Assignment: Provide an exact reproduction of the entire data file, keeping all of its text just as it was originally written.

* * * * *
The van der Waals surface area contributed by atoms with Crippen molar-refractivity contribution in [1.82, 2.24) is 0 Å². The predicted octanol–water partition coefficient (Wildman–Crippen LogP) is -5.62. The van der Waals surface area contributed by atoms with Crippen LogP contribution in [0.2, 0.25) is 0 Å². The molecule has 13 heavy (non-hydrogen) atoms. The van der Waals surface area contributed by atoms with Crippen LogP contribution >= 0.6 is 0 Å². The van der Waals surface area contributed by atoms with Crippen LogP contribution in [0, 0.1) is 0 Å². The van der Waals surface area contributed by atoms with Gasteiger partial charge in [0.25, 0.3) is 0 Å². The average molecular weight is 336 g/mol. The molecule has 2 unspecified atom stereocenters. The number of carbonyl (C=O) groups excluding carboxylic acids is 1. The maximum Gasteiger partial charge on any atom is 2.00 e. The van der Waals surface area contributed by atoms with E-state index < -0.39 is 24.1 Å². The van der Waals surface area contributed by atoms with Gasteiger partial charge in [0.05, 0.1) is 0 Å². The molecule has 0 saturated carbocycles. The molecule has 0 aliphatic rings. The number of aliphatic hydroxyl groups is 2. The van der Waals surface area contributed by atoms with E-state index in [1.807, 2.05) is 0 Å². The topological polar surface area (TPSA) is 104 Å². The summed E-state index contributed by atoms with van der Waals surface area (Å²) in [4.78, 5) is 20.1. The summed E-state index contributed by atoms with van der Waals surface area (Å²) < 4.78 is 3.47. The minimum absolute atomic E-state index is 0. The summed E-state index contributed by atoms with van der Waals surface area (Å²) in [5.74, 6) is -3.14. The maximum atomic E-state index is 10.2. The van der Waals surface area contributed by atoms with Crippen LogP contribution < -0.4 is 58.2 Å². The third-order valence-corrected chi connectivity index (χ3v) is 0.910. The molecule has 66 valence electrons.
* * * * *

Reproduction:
The van der Waals surface area contributed by atoms with Crippen molar-refractivity contribution in [1.82, 2.24) is 0 Å². The predicted octanol–water partition coefficient (Wildman–Crippen LogP) is -5.62. The van der Waals surface area contributed by atoms with Crippen LogP contribution in [0.2, 0.25) is 0 Å². The molecule has 13 heavy (non-hydrogen) atoms. The van der Waals surface area contributed by atoms with Crippen LogP contribution >= 0.6 is 0 Å². The van der Waals surface area contributed by atoms with Crippen LogP contribution in [0, 0.1) is 0 Å². The van der Waals surface area contributed by atoms with Gasteiger partial charge in [0.25, 0.3) is 0 Å². The average molecular weight is 336 g/mol. The molecule has 2 unspecified atom stereocenters. The number of carbonyl (C=O) groups excluding carboxylic acids is 1. The maximum Gasteiger partial charge on any atom is 2.00 e. The van der Waals surface area contributed by atoms with E-state index < -0.39 is 24.1 Å². The van der Waals surface area contributed by atoms with Gasteiger partial charge in [0.05, 0.1) is 0 Å². The molecule has 0 saturated carbocycles. The molecule has 0 aliphatic rings. The number of aliphatic hydroxyl groups is 2. The van der Waals surface area contributed by atoms with E-state index in [1.807, 2.05) is 0 Å². The topological polar surface area (TPSA) is 104 Å². The summed E-state index contributed by atoms with van der Waals surface area (Å²) in [4.78, 5) is 20.1. The summed E-state index contributed by atoms with van der Waals surface area (Å²) < 4.78 is 3.47. The minimum absolute atomic E-state index is 0. The summed E-state index contributed by atoms with van der Waals surface area (Å²) in [5.74, 6) is -3.14. The maximum atomic E-state index is 10.2. The van der Waals surface area contributed by atoms with Crippen LogP contribution < -0.4 is 58.2 Å². The third-order valence-corrected chi connectivity index (χ3v) is 0.910. The molecule has 66 valence electrons.